Olympic Fever


On July 27, 2012, I arrived in Colorado Springs, CO. It was my first day in a new city, and I headed downtown for dinner. It was also the day of the Opening Ceremonies for the London Olympics. That was my first taste of what it meant to live in Olympic City, USA, as thousands of people packed into downtown that night to party.

Colorado Springs is home of the United States Olympic Committee, and the Olympic Hall of Fame Museum. It's a town that's mad about the Olympics. So am I.

That's also what makes four years ago ironic. We had just moved and, as we found out later, we wouldn't get our stuff, including TVs, for nearly a month. Well after the Olympics was over. And, of course, that meant we couldn't get our cable hooked up during that time, either.

The first night of the Olympics we had dinner at Chilis, pretty much just to watch Michael Phelps swim. We went back the next night, and the night after that. Finally, our friend took pity on us and gave us a 13-inch TV.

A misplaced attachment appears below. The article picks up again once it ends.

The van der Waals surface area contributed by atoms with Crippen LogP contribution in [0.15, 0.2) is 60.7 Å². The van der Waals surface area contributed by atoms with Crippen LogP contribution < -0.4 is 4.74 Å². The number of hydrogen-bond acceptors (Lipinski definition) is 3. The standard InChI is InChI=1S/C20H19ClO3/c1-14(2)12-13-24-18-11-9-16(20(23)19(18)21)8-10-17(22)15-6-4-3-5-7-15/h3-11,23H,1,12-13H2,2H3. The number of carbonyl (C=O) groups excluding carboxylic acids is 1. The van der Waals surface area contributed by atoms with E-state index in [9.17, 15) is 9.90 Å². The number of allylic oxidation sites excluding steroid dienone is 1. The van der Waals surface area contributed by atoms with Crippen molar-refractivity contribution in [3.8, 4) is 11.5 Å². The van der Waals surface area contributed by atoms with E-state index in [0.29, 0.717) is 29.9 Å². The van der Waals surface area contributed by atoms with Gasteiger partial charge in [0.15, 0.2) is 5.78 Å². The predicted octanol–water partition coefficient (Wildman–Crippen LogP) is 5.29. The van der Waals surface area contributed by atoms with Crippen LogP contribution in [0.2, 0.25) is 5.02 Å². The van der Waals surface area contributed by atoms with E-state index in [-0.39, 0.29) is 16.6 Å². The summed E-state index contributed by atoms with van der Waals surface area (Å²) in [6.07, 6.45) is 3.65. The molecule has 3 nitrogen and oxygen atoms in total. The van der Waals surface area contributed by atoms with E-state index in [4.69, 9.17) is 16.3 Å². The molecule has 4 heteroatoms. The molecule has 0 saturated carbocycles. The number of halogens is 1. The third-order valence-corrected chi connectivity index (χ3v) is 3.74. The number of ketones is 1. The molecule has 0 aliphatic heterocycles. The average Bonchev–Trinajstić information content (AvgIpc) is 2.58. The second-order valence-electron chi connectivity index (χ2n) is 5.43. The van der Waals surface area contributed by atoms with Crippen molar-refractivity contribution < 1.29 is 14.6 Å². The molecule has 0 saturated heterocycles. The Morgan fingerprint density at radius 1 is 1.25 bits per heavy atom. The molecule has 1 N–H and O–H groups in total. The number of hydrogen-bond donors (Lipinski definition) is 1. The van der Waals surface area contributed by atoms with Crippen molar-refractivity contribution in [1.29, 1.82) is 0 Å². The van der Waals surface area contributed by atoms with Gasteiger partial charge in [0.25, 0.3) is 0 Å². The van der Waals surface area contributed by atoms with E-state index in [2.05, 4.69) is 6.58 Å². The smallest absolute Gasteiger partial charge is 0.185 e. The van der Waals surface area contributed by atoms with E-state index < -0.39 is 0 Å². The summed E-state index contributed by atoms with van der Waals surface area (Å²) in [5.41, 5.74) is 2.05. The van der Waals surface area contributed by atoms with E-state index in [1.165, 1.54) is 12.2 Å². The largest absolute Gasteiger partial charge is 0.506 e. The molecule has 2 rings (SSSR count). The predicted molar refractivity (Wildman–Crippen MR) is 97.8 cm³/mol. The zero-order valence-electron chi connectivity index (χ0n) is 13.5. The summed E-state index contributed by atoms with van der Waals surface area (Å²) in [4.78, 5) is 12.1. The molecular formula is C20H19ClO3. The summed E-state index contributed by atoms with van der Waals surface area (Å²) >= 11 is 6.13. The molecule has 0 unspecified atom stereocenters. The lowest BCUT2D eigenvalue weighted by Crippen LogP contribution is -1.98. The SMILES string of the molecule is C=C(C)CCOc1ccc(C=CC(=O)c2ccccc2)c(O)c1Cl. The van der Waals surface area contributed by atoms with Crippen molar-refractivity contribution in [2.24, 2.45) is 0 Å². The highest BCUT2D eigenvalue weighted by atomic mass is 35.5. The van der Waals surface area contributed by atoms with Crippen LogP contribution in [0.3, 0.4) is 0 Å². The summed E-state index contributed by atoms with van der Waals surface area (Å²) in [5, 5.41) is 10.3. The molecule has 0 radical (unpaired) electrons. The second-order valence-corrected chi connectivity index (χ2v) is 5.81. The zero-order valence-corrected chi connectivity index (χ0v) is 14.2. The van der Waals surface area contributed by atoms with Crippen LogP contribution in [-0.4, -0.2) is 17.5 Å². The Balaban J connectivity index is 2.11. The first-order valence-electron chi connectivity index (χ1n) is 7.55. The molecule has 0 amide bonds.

We had no furniture and only a few clothes, but we gathered on our air mattress and watched the Olympics on that 13-inch screen for two weeks. That's the power of the Olympics.

I have always loved the Summer Olympics. There's something powerful and fascinating about seeing the best athletes from around the world gather every four years to compete for country on an international stage. I can remember staying up late, watching the competitions and being enraptured for those two weeks every four years. Barcelona in '92, Atlanta in '96, Sydney in '00, Athens in '04, Beijing in '08 and London in '12. I have memories of them all, and I can't wait to see what Rio in '16 will add to that legacy.

There is plenty of reason to be concerned about the setting for this year's Olympics. There have been rumored threats of violence, there's been talk about poor facilities for the athletes, there's the Zika virus outbreak, and there's the pollution of the water. Much of that was covered in the Olympic preview on NBC last night. And those are real concerns.

But there's something magical about the competition. Tonight is about the pageantry of the Opening Ceremonies and celebrating culture. But tomorrow begins the competition. I can't wait for the Americans to hit the pool, the mat, the field, and the track.

The next two weeks will be magical, a time not to be missed.

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